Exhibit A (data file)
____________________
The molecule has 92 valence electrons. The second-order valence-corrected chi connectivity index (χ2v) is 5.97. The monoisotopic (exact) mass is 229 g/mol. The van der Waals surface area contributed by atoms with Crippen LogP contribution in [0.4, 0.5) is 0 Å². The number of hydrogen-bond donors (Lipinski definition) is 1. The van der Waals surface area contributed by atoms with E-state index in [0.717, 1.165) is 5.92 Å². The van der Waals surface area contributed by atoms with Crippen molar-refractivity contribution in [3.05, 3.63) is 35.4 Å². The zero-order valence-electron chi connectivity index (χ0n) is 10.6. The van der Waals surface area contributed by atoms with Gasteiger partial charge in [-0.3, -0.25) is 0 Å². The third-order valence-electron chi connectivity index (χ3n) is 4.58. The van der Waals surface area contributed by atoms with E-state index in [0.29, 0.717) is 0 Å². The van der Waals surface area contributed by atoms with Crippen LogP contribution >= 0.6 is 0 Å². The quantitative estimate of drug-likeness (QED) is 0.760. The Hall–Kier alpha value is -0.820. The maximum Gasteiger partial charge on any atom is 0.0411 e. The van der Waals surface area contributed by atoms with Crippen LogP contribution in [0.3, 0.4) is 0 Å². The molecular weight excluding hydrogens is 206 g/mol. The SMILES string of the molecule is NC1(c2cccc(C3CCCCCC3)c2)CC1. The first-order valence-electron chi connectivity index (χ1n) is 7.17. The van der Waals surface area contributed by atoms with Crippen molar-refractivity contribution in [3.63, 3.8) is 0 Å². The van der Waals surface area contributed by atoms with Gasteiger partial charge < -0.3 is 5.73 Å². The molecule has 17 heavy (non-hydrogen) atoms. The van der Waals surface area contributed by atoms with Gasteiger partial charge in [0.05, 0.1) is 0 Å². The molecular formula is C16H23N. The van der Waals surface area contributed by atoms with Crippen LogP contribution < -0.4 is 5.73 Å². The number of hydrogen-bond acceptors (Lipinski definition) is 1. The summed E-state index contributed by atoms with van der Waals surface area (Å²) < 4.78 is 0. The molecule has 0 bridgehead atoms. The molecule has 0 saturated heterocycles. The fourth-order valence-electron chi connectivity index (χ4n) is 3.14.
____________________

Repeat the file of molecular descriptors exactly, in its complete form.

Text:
The molecule has 92 valence electrons. The second-order valence-corrected chi connectivity index (χ2v) is 5.97. The monoisotopic (exact) mass is 229 g/mol. The van der Waals surface area contributed by atoms with Crippen LogP contribution in [0.4, 0.5) is 0 Å². The number of hydrogen-bond donors (Lipinski definition) is 1. The van der Waals surface area contributed by atoms with E-state index in [0.717, 1.165) is 5.92 Å². The van der Waals surface area contributed by atoms with Crippen molar-refractivity contribution in [3.05, 3.63) is 35.4 Å². The zero-order valence-electron chi connectivity index (χ0n) is 10.6. The van der Waals surface area contributed by atoms with Gasteiger partial charge in [-0.3, -0.25) is 0 Å². The third-order valence-electron chi connectivity index (χ3n) is 4.58. The van der Waals surface area contributed by atoms with E-state index in [0.29, 0.717) is 0 Å². The van der Waals surface area contributed by atoms with Crippen LogP contribution >= 0.6 is 0 Å². The quantitative estimate of drug-likeness (QED) is 0.760. The Hall–Kier alpha value is -0.820. The maximum Gasteiger partial charge on any atom is 0.0411 e. The van der Waals surface area contributed by atoms with Crippen LogP contribution in [0.3, 0.4) is 0 Å². The molecular weight excluding hydrogens is 206 g/mol. The SMILES string of the molecule is NC1(c2cccc(C3CCCCCC3)c2)CC1. The first-order valence-electron chi connectivity index (χ1n) is 7.17. The van der Waals surface area contributed by atoms with Crippen molar-refractivity contribution in [3.63, 3.8) is 0 Å². The van der Waals surface area contributed by atoms with Gasteiger partial charge < -0.3 is 5.73 Å². The molecule has 17 heavy (non-hydrogen) atoms. The van der Waals surface area contributed by atoms with Gasteiger partial charge in [0.05, 0.1) is 0 Å². The molecular formula is C16H23N. The van der Waals surface area contributed by atoms with Crippen LogP contribution < -0.4 is 5.73 Å². The number of hydrogen-bond acceptors (Lipinski definition) is 1. The summed E-state index contributed by atoms with van der Waals surface area (Å²) < 4.78 is 0. The molecule has 0 bridgehead atoms. The molecule has 0 saturated heterocycles. The fourth-order valence-electron chi connectivity index (χ4n) is 3.14.